YES Programs



One Solid Sojourn

A group of people stand together

Liew Tim Choy, Malaysia 08 alumnus, was interviewed by The Star Malaysia! Tim was hosted in Fort Collins, CO.

This article was originally published in The Star Malaysia
One solid sojourn
HEARING-impaired Kuala Lumpur native Liew Tim Choy never dreamed he would ever get the chance to experience life in another country. But last week he swung by Studio V, 1 Utama Shopping Complex, Petaling Jaya, to talk about his experiences in Colorado, the United States.
Tim, 19, was on a six-month AFS Intercultural exchange programme under the Youth Exchange and Study Program (YES) scholarship.
AFS is a school-based programme that offers inter-cultural exchange for students, professionals and volunteers to learn about a foreign country through their stay with a local family.
‘’I attended the local Colorado Springs High School for Deaf and Blind, and stayed with a ’hearing’ family, who had limited knowledge in sign language,’’ explained Tim, gesticulating excitedly as he began the interview.
‘’At first it was a bit difficult for me to communicate with them and my schoolmates; they speak American Sign Language (ASL) so there was some miscommunication and I tried to improve my limited speaking ability in English,’’ recalled Tim, who has limited speaking ability.
At school, it took him around four months to be able to fully understand his schoolmates and communicate well with them.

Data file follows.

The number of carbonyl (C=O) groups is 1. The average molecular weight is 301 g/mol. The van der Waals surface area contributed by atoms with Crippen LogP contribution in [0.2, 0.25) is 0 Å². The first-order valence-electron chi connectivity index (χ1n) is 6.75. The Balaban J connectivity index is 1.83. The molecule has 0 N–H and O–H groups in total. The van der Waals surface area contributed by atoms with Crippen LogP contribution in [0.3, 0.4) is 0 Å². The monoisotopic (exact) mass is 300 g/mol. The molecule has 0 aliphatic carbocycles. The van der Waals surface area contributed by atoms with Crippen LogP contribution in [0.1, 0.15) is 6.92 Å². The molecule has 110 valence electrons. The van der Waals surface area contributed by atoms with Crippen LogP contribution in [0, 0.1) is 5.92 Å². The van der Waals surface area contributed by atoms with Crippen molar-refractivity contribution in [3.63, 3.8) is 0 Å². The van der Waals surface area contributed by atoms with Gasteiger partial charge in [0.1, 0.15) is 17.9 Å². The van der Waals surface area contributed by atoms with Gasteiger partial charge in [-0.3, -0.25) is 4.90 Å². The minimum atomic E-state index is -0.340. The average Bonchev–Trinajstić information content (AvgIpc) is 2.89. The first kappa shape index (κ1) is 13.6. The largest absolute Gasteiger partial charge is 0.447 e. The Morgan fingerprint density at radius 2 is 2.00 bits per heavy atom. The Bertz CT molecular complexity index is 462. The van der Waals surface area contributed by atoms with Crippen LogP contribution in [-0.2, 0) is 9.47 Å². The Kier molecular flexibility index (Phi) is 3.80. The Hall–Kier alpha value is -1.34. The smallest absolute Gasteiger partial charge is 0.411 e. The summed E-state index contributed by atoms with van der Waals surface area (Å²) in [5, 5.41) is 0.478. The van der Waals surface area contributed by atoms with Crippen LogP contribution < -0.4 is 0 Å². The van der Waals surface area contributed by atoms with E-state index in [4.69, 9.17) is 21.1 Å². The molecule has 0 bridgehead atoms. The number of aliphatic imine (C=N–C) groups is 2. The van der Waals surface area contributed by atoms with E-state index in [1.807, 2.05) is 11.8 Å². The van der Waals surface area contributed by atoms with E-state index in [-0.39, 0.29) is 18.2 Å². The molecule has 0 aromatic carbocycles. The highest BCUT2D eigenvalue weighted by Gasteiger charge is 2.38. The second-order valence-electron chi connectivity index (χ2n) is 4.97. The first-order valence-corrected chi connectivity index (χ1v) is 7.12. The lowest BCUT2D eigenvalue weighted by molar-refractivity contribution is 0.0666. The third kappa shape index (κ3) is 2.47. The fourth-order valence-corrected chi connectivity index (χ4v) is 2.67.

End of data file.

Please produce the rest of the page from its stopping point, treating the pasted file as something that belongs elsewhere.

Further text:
‘’On my first day it was so hard, the culture there is so different — people were talking all the time, and they sign so fast, it was hard for me to catch up,’’ said Tim, who quickly made friends among the hearing-impaired students.
Once he settled in, Tim began taking up as many activities as he could, including camping, sports, playing golf and the piano.
Learning how to play the piano was tough but Tim was so excited that he worked hard and learned the basics in four months.
‘’My piano teacher, Julie, had been teaching hearing-impaired students for some time. We learn by way of vibrations, and memorising the keys on the keyboard,’’ said Tim. ‘’I had to memorise which keys go with which sound. I memorised the music notes and even though sometimes I didn’t understand, bit by bit, I improved.’’
Since he returned from the United States, Tim hasn’t had anyone to help him out, but regularly surfs the Internet for sites that can help him with his piano playing.
He misses his friends and family in Colorado, but upon returning to Malaysia, he has discovered a new-found motivation to broaden his horizons.
AFS National Director Atty Sulaiman, who was present at the interview, explained that the programme sends at least two students with disabilities a year for the experience.
‘’We started sending them in 2004, the first batch was one hearing-impaired student and one visually-impaired student,’’ said Atty, who added that this was to give everyone interested a fair chance to take part in the programme.
‘’We send them to cities or towns which are fully equipped with the proper facilities needed to support students like Tim, who, in addition to adapting to new surroundings, must also get used to being independent despite their disabilities,’’ said Atty.
There are times when some of these students are placed in families that have little or no knowledge of sign language, but Atty assures there is always an AFS volunteer/support group nearby to help the student out.
’’Many students find that in the United States, families are less controlling but they also expect them to be independent.
‘’This really helps the students build confidence. Another good thing about sending students with disabilities is they get a broader idea of what they can do, and challenge themselves to become more than they thought they could,’’ said Atty.
Photo: Tim and host family.
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